Pest animals

Many non-native or introduced vertebrate animals have become established as unmanaged or feral populations across Australia. These animals have become pests locally or over wider areas. The reasons why they are pests include:

  • preying on domestic or farm animals
  • damaging crops and food production
  • posing a threat to native animals and ecosystems
  • being a nuisance and health hazard to people.

Some commonly kept animals have the potential to become pests if they are not managed or kept under licence or conditions. Some native animals are also potential pests in certain situations.

The Department of Primary Industries and Regional Development manages pests in Western Australia through policy development, risk assessment, research and development, provision of technical advice and information, implementation of regulation, emergency response, property inspections, industry liaison, and the planning and coordination of significant species control/eradication programs.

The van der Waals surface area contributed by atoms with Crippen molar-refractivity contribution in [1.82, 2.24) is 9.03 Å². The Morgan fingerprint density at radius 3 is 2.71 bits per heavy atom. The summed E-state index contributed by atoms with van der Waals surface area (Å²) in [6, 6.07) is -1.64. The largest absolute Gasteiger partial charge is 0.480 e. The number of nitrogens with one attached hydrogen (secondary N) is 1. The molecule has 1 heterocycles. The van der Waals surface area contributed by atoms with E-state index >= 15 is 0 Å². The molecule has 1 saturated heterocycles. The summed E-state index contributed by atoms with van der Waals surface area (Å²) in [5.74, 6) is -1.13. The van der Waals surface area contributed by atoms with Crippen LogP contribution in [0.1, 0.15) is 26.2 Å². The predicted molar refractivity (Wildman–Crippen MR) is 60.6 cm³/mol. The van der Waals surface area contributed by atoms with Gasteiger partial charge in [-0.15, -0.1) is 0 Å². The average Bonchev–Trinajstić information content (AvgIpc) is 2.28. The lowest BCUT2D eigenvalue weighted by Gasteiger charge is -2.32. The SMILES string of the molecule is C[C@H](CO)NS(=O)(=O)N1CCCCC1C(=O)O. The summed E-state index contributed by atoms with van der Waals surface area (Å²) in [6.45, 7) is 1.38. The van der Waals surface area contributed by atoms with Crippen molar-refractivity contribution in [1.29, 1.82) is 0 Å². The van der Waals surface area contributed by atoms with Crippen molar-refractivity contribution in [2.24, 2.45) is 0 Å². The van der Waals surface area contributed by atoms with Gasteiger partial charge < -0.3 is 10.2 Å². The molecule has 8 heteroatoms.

For advice on pest animals search our website or contact our Pest and Disease Information Service (PaDIS).

Articles

  • This article provides information about management of rainbow lorikeets to reduce the damage they often cause in southern Western Australia.

  • Foxes can cause significant losses to some agricultural producers. They also prey on many native animals. The best option is to control foxes before they become a problem.

  • This article provides information about the identification, biology and impact of the northern palm squirrel for Western Australia.

  • This article provides information on the identification, biology, and pest potential of the sulphur-crested cockatoo in the south-west of Western Australia.

  • This animal pest alert provides information on the identification, biology, and pest potential of the house crow in Australia.

  • This article provides information on the identification, biology, and pest potential of sparrows in Western Australia.

  • Feral pigs are declared pests in Western Australia. This article provides information on controlling feral pigs by trapping.

  • High priority invasive species are defined in the Department of Agriculture and Food's Invasive Species Plan for Western Australia as high risk species that can establish widely and cause undesirab

  • The Bait and poison directory for vertebrate pests in Western Australia provides a starting point for landholders, pastoralists, retailers, manufacturers and/or wholesalers who want to supply or us

  • This web page is part of the Bait and poison directory for vertebrate pests in Western Australia.

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